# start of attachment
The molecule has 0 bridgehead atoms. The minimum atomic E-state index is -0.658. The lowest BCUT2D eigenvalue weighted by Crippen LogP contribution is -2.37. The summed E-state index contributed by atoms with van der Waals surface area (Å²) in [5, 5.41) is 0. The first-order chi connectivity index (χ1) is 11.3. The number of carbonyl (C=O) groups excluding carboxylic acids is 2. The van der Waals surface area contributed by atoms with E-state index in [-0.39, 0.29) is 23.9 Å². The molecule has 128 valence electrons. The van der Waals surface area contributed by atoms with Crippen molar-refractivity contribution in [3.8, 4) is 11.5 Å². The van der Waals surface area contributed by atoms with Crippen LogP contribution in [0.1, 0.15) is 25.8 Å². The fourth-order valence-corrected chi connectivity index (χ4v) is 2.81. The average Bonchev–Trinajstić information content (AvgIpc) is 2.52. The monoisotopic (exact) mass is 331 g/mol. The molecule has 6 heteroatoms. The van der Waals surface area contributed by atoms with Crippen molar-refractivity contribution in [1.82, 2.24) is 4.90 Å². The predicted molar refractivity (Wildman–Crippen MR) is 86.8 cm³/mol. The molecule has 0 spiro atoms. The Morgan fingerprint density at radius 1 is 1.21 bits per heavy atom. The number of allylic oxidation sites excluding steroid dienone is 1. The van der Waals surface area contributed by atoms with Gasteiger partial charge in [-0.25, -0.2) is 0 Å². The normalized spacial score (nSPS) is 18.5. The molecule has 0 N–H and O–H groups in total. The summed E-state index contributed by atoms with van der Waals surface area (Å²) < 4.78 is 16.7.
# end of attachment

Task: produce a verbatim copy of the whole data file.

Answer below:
The molecule has 0 bridgehead atoms. The minimum atomic E-state index is -0.658. The lowest BCUT2D eigenvalue weighted by Crippen LogP contribution is -2.37. The summed E-state index contributed by atoms with van der Waals surface area (Å²) in [5, 5.41) is 0. The first-order chi connectivity index (χ1) is 11.3. The number of carbonyl (C=O) groups excluding carboxylic acids is 2. The van der Waals surface area contributed by atoms with E-state index in [-0.39, 0.29) is 23.9 Å². The molecule has 128 valence electrons. The van der Waals surface area contributed by atoms with Crippen molar-refractivity contribution in [3.8, 4) is 11.5 Å². The van der Waals surface area contributed by atoms with Crippen LogP contribution in [0.1, 0.15) is 25.8 Å². The fourth-order valence-corrected chi connectivity index (χ4v) is 2.81. The average Bonchev–Trinajstić information content (AvgIpc) is 2.52. The monoisotopic (exact) mass is 331 g/mol. The molecule has 6 heteroatoms. The van der Waals surface area contributed by atoms with Crippen molar-refractivity contribution in [1.82, 2.24) is 4.90 Å². The predicted molar refractivity (Wildman–Crippen MR) is 86.8 cm³/mol. The molecule has 0 spiro atoms. The Morgan fingerprint density at radius 1 is 1.21 bits per heavy atom. The number of allylic oxidation sites excluding steroid dienone is 1. The van der Waals surface area contributed by atoms with Gasteiger partial charge in [-0.25, -0.2) is 0 Å². The normalized spacial score (nSPS) is 18.5. The molecule has 0 N–H and O–H groups in total. The summed E-state index contributed by atoms with van der Waals surface area (Å²) < 4.78 is 16.7.